(This viewpoint does not rule out the possibility that language may have played a role in the biological evolution of hominids. Good language skills may indeed enhance reproductive success. But the pressures working on language to adapt to humans are significantly stronger than the selection pressures on humans to use language.)
Such a theory can thus explain at the same time why some linguistics’ structures are rare (albeit existent) and some others so widespread (albeit not universal). Indeed, rare structures are not totally absent because they are not cognitively impossible (there are speech communities that learn them). However, it may be that the immediately preceding springboard state requires such specific and improbable collocations of rare features that there is a low statistical likelihood of such systems arising. By contrast, conditional universals almost always turn out to be mere tendencies rather than absolute universals because there are always alternative strategies.
Of course, beyond their particular approach, Evans and Levinson launch huge debate about universal grammar. The response to commentaries is particularly interesting as they question the falsifiability of the Chomskyan program. Indeed, they argue that it is becoming more and more difficult to explain cross-linguistic data in terms of an abstract capacity for language.
“Abstractness has a cost: the more unverifiable unobservables, the greater the explanatory payoff we expect. Judging the point where explanatory superstructure becomes epicyclic and unproductive may be tough (…). But the increasingly abstruse theoretical apparatus is like a spiralling loan that risks never being paid by the theory’s meagre empirical income (cf. Edelman & Christiansen 2003). Even attempts to deal with the growing evidence of variability through the theory of parameters – projecting out diversity by limited number of “switches” pre-provided in Universal Grammar (UG) – has empirically collapsed.”
In a nutshell, the Chomskyan program is degenerating (sensu Lakatos):
“Generative theory is just one version of a theory of linguistic structure and representation, and it is marked by a lack of external explanatory variables, making no reference to function, use, or psychological or neural implementation. It has delivered important insights into linguistic complexity, but has now run into severely diminishing returns. It is time to look at the larger context and develop theories that are more responsive to “external” constraints, be they anatomical and neural, cognitive, functional, cultural, or historical.”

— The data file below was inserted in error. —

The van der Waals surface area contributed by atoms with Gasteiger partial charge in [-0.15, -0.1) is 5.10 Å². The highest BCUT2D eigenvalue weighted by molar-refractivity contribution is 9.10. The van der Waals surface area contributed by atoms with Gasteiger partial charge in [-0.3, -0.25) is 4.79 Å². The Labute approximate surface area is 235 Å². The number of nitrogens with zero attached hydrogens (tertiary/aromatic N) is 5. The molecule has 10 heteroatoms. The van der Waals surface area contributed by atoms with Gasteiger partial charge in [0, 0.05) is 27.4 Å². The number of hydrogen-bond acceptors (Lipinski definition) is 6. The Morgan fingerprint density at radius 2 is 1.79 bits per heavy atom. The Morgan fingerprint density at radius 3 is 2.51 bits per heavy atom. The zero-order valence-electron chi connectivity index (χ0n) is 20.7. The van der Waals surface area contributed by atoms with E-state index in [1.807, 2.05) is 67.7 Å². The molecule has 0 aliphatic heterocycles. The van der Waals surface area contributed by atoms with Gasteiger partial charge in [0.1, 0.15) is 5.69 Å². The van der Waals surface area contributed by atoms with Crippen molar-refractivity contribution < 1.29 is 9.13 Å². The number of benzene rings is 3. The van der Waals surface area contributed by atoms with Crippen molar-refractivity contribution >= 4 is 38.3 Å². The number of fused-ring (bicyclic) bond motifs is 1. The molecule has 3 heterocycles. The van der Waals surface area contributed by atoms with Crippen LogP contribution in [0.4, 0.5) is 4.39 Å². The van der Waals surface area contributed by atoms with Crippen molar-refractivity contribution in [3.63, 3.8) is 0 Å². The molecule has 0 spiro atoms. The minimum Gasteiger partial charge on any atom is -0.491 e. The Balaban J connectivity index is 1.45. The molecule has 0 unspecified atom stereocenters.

I am not an expert in language so I am not going to take part in this debate but, whether or not you agree with Evans and Levinson, it is refreshing to read such a fundamental debate where theories are explicitly evaluated for themselves, at a time when empirical articles are more and more exclusively focused on data (see also Tomasello’s comment below).
In contrast to universal grammar, Evans and Levinson claim that their approach is very parsimonious in terms of adaptation. For them, there is no specific cognitive adaptation to language except two key elements:
– the vocal apparatus and the capacity for vocal learning (both biological properties unique in our immediate biological family, the Hominidae)
– the refinement of our social cognition (in particular communicative intention recognition).
The epidemiological turn in cognitive sciences
Finally, Evans and Levinson’s approach on language may reflect an interesting move in cognitive sciences.
First, instead of opposing nativism and culturalism, they propose to embrace a strong nativist stance and a strong culturalist stance.
“Cognition is less like the proverbial toolbox of ready-made tools than a machine tool, capable of manufacturing special tools for special jobs. The wider the variety of tools that can be made, the more powerful the underlying mechanisms have to be. Culture provides the impetus for new tools of many different kinds – whether calculating, playing the piano, reading right to left, or speaking Arabic.”
In a previous post, I commented on Dehaene’s “neuronal recycling hypothesis” according to which cultural inventions invade evolutionarily older brain circuits and inherit many of their structural constraints (see his talk at the LSE). In the case of reading for example, while the occipito-temporal cortex could not have evolved for reading, the shapes used by our writing systems were submitted to a cultural evolution for faster learnability by matching the elementary intersections already used in any primate visual system for object and scene recognition.
Second, Evans and Levinson argue that the cognitive approach should embrace a population stance or epidemiological perspective (and those familiar with cultural epidemiology would have recognised in Chater and Christiansen’ scheme a variation on Sperber’s Cultural Cognitive Causal Chains).